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Mitchell Bard Headshot

One Man's Car Shows Why Aid to the Automakers Must Include a Commitment to Fuel Efficiency

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When I read that President Obama was taking a hard line with General Motors and Chrysler, I immediately thought of Daniel Glass.

A professional drummer and drum historian (and, in the interest of full disclosure, a fellow resident of Scheffres Hall at Brandeis University during our sophomore year of college), Daniel lives in car-crazy Los Angeles, where having an automobile is right up there with food, water and oxygen on the list of necessities. And yet, for the last two years, Daniel has hardly set foot in a gas station, but he nevertheless manages to get around town with no difficulties. How does he do it? His 1987 Mercedes station wagon's diesel engine has been adapted to run on vegetable oil.

What is so interesting about Daniel's driving habits is how uninteresting they are. His experience as a vehicle owner and driver is much the same as yours and mine, only while we go to gas stations to fill up our tanks with fossil fuel, Daniel goes to a supplier to fill up his five-gallon jugs with environmentally friendly vegetable oil. (To those who are concerned that using vegetable oil as fuel leads to higher food prices, lower food supplies in developing countries, and pollution from processing, relax. Daniel's supplier recycles used cooking oil from area restaurants.)

And while Daniel uses a mechanic familiar with his adapted fuel tank, any repair shop that can work on a Mercedes can fix any other problem with his vehicle. What if he goes on a long trip? He simply tosses some of the vegetable oil jugs into his trunk. What if he runs out of vegetable oil when he's on the road? Easy. If he can't get to a supermarket (yes, regular old vegetable oil works fine, it's just a bit expensive), then he can use conventional diesel fuel in the same tank.

If you think Daniel is some kind of bizarre one-off, he is actually one of thousands of Los Angeles drivers making use of diesel engines that burn vegetable oil. After all, his oil supplier isn't an environmental organization or hobbyist working out of his garage. Rather, he gets his fuel from a thriving business that supplies recycled cooking oil to drivers like Daniel.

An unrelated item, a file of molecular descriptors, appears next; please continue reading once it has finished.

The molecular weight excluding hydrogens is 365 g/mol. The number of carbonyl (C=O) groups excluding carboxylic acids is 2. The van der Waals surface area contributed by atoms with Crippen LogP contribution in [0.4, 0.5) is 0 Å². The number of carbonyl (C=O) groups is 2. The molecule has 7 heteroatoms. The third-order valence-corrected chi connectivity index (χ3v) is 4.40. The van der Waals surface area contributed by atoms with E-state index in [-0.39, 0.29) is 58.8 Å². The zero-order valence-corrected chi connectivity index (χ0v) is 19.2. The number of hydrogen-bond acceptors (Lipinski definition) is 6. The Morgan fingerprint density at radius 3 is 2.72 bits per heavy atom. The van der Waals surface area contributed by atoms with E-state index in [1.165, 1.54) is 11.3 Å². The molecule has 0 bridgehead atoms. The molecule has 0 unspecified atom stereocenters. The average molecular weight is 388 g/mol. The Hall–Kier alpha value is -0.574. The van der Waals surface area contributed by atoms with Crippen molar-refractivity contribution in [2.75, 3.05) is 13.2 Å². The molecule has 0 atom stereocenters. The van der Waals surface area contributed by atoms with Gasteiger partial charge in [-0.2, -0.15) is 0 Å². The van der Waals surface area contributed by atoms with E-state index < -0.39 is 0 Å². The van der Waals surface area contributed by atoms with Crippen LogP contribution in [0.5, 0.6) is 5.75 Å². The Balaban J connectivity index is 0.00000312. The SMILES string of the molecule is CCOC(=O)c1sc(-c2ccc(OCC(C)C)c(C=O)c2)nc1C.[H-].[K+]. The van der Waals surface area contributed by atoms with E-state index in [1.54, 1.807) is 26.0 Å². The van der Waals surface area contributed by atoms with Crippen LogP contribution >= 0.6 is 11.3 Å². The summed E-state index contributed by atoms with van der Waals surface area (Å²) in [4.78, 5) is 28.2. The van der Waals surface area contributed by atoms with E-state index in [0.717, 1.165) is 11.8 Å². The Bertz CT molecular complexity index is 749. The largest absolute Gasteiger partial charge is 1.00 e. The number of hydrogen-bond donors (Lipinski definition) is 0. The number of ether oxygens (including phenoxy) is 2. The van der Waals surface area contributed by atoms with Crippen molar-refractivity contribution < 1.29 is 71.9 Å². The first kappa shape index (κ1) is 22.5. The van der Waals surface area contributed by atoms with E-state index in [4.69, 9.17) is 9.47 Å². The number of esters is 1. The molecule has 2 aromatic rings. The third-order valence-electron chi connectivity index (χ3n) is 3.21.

In short, Daniel's car experience is just like ours, only he doesn't contribute to the fossil fuel economy.

Opponents of fuel-efficiency standards (and, of course, proponents of fossil fuels, who like to chant, "Drill, baby! Drill!") want you to think that powering vehicles with anything other than gasoline in engines that get low gas mileage is something for a distant future, completely unrelated to any modern experience. But Daniel proves that line of criticism to be total nonsense.

What does this all have to do with the bailout of General Motors and Chrysler? Simple. With all the talk of whether or not the government has the right to demand the resignation of a company's CEO, or whether the right wing is trying to bust the unions, or whether or not the administration should let the American automobile industry die out, there was precious little discussion of how a reorganized General Motors and Chrysler will fit into a more responsible national energy policy. Supporting the automakers without insisting that they fundamentally change their approach to making vehicles, namely that they commit to making fuel-efficient cars, is more than just a missed opportunity, it's flat-out wrong. And Daniel's experience shows that adjusting to this new reality can be a lot easier than people think.